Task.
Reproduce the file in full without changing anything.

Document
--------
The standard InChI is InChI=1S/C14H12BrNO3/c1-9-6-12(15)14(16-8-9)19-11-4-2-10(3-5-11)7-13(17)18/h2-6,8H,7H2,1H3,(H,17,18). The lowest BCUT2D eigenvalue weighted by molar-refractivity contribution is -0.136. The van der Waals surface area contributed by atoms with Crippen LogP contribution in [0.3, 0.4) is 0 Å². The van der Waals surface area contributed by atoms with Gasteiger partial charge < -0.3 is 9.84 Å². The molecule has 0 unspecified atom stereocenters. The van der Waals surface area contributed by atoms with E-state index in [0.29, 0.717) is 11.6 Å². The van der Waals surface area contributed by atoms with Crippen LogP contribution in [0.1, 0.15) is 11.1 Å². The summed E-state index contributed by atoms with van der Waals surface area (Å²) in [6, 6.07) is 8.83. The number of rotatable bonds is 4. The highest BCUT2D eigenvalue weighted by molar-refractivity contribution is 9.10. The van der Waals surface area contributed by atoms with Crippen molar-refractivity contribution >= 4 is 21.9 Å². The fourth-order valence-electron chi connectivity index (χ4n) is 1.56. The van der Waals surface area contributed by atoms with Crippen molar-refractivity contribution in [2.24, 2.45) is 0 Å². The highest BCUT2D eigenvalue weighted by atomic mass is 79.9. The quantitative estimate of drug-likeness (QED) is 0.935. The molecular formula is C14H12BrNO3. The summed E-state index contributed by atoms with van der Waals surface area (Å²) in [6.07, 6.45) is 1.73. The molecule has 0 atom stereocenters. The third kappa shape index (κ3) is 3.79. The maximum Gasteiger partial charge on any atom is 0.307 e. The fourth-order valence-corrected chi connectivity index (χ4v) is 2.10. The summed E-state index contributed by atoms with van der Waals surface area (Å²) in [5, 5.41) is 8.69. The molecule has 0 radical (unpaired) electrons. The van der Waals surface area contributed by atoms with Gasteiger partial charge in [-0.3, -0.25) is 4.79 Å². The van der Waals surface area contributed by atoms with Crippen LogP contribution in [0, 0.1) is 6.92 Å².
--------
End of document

The standard InChI is InChI=1S/C14H12BrNO3/c1-9-6-12(15)14(16-8-9)19-11-4-2-10(3-5-11)7-13(17)18/h2-6,8H,7H2,1H3,(H,17,18). The lowest BCUT2D eigenvalue weighted by molar-refractivity contribution is -0.136. The van der Waals surface area contributed by atoms with Crippen LogP contribution in [0.3, 0.4) is 0 Å². The van der Waals surface area contributed by atoms with Gasteiger partial charge < -0.3 is 9.84 Å². The molecule has 0 unspecified atom stereocenters. The van der Waals surface area contributed by atoms with E-state index in [0.29, 0.717) is 11.6 Å². The van der Waals surface area contributed by atoms with Crippen LogP contribution in [0.1, 0.15) is 11.1 Å². The summed E-state index contributed by atoms with van der Waals surface area (Å²) in [6, 6.07) is 8.83. The number of rotatable bonds is 4. The highest BCUT2D eigenvalue weighted by molar-refractivity contribution is 9.10. The van der Waals surface area contributed by atoms with Crippen molar-refractivity contribution >= 4 is 21.9 Å². The fourth-order valence-electron chi connectivity index (χ4n) is 1.56. The van der Waals surface area contributed by atoms with Crippen molar-refractivity contribution in [2.24, 2.45) is 0 Å². The highest BCUT2D eigenvalue weighted by atomic mass is 79.9. The quantitative estimate of drug-likeness (QED) is 0.935. The molecular formula is C14H12BrNO3. The summed E-state index contributed by atoms with van der Waals surface area (Å²) in [6.07, 6.45) is 1.73. The molecule has 0 atom stereocenters. The third kappa shape index (κ3) is 3.79. The maximum Gasteiger partial charge on any atom is 0.307 e. The fourth-order valence-corrected chi connectivity index (χ4v) is 2.10. The summed E-state index contributed by atoms with van der Waals surface area (Å²) in [5, 5.41) is 8.69. The molecule has 0 radical (unpaired) electrons. The van der Waals surface area contributed by atoms with Gasteiger partial charge in [-0.3, -0.25) is 4.79 Å². The van der Waals surface area contributed by atoms with Crippen LogP contribution in [0, 0.1) is 6.92 Å².